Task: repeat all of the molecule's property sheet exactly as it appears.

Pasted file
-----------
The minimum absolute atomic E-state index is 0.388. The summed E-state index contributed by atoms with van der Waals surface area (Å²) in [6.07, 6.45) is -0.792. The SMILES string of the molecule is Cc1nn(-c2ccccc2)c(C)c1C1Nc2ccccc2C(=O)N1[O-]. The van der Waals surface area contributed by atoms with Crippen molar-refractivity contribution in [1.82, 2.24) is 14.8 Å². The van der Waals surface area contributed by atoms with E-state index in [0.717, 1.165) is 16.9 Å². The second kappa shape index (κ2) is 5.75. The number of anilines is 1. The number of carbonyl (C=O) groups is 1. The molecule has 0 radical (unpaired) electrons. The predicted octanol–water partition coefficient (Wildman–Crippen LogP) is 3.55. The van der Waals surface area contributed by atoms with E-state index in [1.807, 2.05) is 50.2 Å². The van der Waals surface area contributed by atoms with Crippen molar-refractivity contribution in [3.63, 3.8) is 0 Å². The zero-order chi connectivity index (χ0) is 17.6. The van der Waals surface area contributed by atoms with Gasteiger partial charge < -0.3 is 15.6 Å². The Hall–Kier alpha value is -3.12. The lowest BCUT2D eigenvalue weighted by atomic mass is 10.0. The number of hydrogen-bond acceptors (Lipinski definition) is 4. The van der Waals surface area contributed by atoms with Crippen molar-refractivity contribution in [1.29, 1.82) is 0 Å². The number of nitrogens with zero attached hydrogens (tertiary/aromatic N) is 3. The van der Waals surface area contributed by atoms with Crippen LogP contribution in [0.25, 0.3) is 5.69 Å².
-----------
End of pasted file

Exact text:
The minimum absolute atomic E-state index is 0.388. The summed E-state index contributed by atoms with van der Waals surface area (Å²) in [6.07, 6.45) is -0.792. The SMILES string of the molecule is Cc1nn(-c2ccccc2)c(C)c1C1Nc2ccccc2C(=O)N1[O-]. The van der Waals surface area contributed by atoms with Crippen molar-refractivity contribution in [1.82, 2.24) is 14.8 Å². The van der Waals surface area contributed by atoms with E-state index in [0.717, 1.165) is 16.9 Å². The second kappa shape index (κ2) is 5.75. The number of anilines is 1. The number of carbonyl (C=O) groups is 1. The molecule has 0 radical (unpaired) electrons. The predicted octanol–water partition coefficient (Wildman–Crippen LogP) is 3.55. The van der Waals surface area contributed by atoms with E-state index in [1.807, 2.05) is 50.2 Å². The van der Waals surface area contributed by atoms with Crippen molar-refractivity contribution in [3.63, 3.8) is 0 Å². The zero-order chi connectivity index (χ0) is 17.6. The van der Waals surface area contributed by atoms with Gasteiger partial charge < -0.3 is 15.6 Å². The Hall–Kier alpha value is -3.12. The lowest BCUT2D eigenvalue weighted by atomic mass is 10.0. The number of hydrogen-bond acceptors (Lipinski definition) is 4. The van der Waals surface area contributed by atoms with Crippen molar-refractivity contribution in [1.29, 1.82) is 0 Å². The number of nitrogens with zero attached hydrogens (tertiary/aromatic N) is 3. The van der Waals surface area contributed by atoms with Crippen LogP contribution in [0.25, 0.3) is 5.69 Å².